Employment Law Report
DEI Programs at a Potential Legal Crossroads (or Not)
By: R. Joseph Stennis, Jr.
The “racial reckoning” prompted by the George Floyd and Breonna Taylor incidents in 2020 went ablaze all over America. Employers met the call for change by setting off a substantial surge in hiring Chief Diversity Officers and implementing Diversity, Equity & Inclusion (“DEI”) programs and policies for publicly traded and private companies alike. Even the legal profession took notice, with many of us expanding legal services to include DEI training and advice. Job postings with “DEI” in the title surged 92% from July 2020 to July 2021. Things were changing in the workplace all over America at a lightning pace due to the impact of social awareness in a post COVID-era.
However just as fast as the surge for DEI programming took shape, so too did it decline over the past couple of years. Economic pressures in part have been the contributing factor for the deceleration of DEI jobs and other related careers in many corporate HR departments. If economic pressures were not enough, the other perceived blow to the DEI space was the U.S. Supreme Court’s (“SCOTUS”) ruling earlier this year involving Harvard’s and University of North Carolina’s admissions policies and practices. In Students for Fair Admissions, Inc. v. President & Fellows of Harvard College, SCOTUS outright rejected the use of race-conscious admissions in higher education on constitutional grounds. The case does not apply to corporate employers. However, the perceived impact of it on lawsuits being filed by plaintiffs challenging DEI policies in the workplace cannot be ignored.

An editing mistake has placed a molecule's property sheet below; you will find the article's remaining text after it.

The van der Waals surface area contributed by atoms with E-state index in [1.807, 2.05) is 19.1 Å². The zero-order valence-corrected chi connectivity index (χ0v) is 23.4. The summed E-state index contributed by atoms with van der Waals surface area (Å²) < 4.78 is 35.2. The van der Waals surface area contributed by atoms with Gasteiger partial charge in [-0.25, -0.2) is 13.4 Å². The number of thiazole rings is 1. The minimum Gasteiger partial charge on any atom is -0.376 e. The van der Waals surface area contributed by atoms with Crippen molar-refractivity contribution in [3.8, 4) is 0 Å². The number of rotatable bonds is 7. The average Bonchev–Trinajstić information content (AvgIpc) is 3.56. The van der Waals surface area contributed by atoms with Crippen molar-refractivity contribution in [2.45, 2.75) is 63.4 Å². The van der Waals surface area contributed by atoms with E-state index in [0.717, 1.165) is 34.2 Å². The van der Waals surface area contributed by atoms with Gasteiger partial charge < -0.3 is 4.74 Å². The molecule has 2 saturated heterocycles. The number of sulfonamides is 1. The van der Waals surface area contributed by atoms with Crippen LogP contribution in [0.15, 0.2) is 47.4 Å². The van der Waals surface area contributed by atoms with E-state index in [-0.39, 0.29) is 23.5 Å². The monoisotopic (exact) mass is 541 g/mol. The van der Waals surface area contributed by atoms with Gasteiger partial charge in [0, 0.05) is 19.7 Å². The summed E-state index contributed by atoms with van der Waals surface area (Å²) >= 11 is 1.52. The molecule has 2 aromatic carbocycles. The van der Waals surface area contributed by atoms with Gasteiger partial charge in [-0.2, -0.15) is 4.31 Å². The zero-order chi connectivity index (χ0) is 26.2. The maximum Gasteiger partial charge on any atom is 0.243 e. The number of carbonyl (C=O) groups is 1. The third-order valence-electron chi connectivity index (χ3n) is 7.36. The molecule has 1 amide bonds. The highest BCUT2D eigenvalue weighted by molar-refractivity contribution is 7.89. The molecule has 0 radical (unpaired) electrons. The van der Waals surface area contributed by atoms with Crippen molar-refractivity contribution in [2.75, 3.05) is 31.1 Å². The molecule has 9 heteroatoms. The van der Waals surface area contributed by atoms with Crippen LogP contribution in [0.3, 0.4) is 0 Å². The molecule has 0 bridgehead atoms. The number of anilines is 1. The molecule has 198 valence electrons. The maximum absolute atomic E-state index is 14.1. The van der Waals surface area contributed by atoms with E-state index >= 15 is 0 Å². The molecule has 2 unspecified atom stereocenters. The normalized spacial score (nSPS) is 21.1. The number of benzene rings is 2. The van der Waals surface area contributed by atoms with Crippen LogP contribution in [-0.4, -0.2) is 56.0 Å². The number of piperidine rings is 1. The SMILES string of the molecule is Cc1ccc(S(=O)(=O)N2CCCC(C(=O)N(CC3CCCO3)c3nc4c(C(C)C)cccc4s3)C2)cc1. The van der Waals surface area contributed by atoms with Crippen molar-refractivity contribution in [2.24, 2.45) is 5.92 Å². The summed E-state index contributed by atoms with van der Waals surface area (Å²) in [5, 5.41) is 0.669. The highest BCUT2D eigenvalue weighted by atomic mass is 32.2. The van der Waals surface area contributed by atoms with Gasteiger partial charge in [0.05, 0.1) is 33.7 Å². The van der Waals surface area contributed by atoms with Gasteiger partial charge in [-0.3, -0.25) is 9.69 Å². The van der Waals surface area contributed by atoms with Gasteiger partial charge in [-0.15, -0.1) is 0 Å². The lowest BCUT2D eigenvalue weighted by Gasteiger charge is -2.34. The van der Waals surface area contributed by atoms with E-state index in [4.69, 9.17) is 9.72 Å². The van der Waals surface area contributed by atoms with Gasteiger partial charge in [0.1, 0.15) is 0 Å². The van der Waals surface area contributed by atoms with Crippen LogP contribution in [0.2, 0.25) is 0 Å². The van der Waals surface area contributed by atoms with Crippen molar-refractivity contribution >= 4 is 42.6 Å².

To be clear, the SCOTUS ruling applies solely to affirmative action policies at colleges and universities. It does not affect a private employer’s desire to create a more diverse workforce. Even the Chair of the Equal Employment Opportunity Commission (“EEOC”), Charlotte Burrows, has been quoted recently as saying that “it remains lawful for employers to implement diversity, equity, inclusion, and accessibility programs that seek to ensure workers of all backgrounds are afforded equal opportunity in the workplace.” While Ms. Burrows’ comments are very telling at least from the top brass of the EEOC’s perspective that DEI programs are not in the cross hairs of the law, that certainly has not stopped a floodgate of recent litigation alleging otherwise.